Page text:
An open letter to autism parents

This was originally written to encourage a friend with autistic kids. I have edited out the personal references and made them general.

Dear Parent of an autistic child,

I wanted to share some thing I thought might give you a more positive prospect when considering your child’s future, since you’ve talked about that being a major concern.

First, I highly recommend reading blogs and books written by adult autistics. Many times, the view from the inside is more insightful and nuanced than even the best view from the outside. Many, many things have been said by the leading experts at different times that have proven to have exceptions or even just be plain wrong in general.

I’d recommend you start with Temple Grandin. Watch the movie about her life. It’s very accurate and endorsed by her. Read her books. I’d particularly recommend “Thinking in Pictures” for an in depth view of her and others experiences. Then I’d recommend that you take a look at the book she and Sean Barron wrote together, which is called “Unwritten Rules of Social Relationships“. It makes explicit what things need to be made explicit for autistics to navigate the world of other people. Another awesome work she produced was “Different…Not Less!“, which is a compilation of autobiographical essays written by about a dozen different autistic adults about their life from the beginning to the present, how they handled education, work, and relationships. There is really quite a diversity of experience and ability on showcase there, while at the same time there are common themes about acceptance, mentorship, and the need for satisfying work. I have read it twice already and got more from it the second time.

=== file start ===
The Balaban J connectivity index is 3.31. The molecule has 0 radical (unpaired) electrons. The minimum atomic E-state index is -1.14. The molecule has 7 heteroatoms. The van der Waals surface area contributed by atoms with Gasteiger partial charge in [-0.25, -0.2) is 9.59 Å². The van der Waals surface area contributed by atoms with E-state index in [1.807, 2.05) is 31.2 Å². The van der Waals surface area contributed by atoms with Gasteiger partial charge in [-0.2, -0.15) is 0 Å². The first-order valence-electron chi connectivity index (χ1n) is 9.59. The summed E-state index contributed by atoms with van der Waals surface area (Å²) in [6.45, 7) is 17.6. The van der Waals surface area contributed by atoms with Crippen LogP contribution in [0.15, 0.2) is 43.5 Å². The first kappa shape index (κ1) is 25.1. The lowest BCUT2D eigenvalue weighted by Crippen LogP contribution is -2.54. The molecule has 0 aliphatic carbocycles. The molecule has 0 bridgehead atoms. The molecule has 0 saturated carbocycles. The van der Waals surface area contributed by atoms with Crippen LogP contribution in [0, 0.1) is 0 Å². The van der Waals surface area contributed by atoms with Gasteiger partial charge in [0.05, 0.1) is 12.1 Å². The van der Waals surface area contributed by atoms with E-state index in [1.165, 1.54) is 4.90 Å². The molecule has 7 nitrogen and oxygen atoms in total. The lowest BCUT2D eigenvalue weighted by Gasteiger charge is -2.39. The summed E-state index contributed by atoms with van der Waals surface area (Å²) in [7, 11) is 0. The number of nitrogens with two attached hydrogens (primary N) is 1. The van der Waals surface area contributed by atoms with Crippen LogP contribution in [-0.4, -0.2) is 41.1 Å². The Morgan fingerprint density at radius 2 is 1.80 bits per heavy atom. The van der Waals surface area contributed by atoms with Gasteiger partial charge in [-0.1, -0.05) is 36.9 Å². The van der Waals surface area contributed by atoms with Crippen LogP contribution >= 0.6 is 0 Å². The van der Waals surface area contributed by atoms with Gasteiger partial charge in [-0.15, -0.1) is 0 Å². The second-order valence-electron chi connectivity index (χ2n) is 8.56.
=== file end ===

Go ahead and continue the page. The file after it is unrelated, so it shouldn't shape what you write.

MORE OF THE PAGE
Secondly, I’d recommend the following websites and YouTube channels:

Thirdly, if you wanted advanced or more comprehensive books, check these out:

In conclusion, I guess I’m saying take hope. Lots of times, “auties” just need to be taught in a way that they can understand and then they can lead their own kind of fulfilling life. Those that fail often fail in similar ways that neurotypical American kids fail in, by failing to find support, self-discipline, and meaning. This article is about the very first child ever diagnosed with autism in America and I think he has had a pretty good life:

Feel free to reach out to me if you want to talk. I’m no expert, but I have read some of them and could point you in their direction. Also, I’ve spent about a year processing my own autism and have much to say about my own variety.

May God bless you as you try to love your child knowledgeably,

Tyler Upchurch <><

2 thoughts on “An open letter to autism parents

  1. Excellent advice. Happy to see you have a place to share your thoughts.
    Have you also read Not Even Wrong, by Paul Collins? It’s been quite a few years, but I remember it to have been very good.

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